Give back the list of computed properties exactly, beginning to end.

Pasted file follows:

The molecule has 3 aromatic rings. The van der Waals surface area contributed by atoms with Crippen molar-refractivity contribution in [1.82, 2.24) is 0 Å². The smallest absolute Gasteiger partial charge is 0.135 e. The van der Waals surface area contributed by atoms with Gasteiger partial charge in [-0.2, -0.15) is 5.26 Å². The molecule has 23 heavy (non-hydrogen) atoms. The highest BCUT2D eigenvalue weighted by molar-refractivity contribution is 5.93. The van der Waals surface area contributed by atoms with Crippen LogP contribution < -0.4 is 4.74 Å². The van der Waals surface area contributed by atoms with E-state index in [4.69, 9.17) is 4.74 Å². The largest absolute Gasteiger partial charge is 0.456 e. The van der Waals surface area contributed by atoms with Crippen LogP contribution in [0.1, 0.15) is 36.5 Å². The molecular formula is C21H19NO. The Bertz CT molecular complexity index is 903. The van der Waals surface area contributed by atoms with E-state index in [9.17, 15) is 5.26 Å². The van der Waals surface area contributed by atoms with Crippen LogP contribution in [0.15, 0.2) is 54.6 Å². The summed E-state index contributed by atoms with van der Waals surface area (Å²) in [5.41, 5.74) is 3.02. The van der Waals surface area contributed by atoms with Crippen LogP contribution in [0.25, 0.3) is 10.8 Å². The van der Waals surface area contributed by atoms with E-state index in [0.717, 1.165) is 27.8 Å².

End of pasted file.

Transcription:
The molecule has 3 aromatic rings. The van der Waals surface area contributed by atoms with Crippen molar-refractivity contribution in [1.82, 2.24) is 0 Å². The smallest absolute Gasteiger partial charge is 0.135 e. The van der Waals surface area contributed by atoms with Gasteiger partial charge in [-0.2, -0.15) is 5.26 Å². The molecule has 23 heavy (non-hydrogen) atoms. The highest BCUT2D eigenvalue weighted by molar-refractivity contribution is 5.93. The van der Waals surface area contributed by atoms with Crippen LogP contribution < -0.4 is 4.74 Å². The van der Waals surface area contributed by atoms with E-state index in [4.69, 9.17) is 4.74 Å². The largest absolute Gasteiger partial charge is 0.456 e. The van der Waals surface area contributed by atoms with Crippen LogP contribution in [0.1, 0.15) is 36.5 Å². The molecular formula is C21H19NO. The Bertz CT molecular complexity index is 903. The van der Waals surface area contributed by atoms with E-state index in [9.17, 15) is 5.26 Å². The van der Waals surface area contributed by atoms with Crippen LogP contribution in [0.15, 0.2) is 54.6 Å². The summed E-state index contributed by atoms with van der Waals surface area (Å²) in [5.41, 5.74) is 3.02. The van der Waals surface area contributed by atoms with Crippen LogP contribution in [0.25, 0.3) is 10.8 Å². The van der Waals surface area contributed by atoms with E-state index in [0.717, 1.165) is 27.8 Å².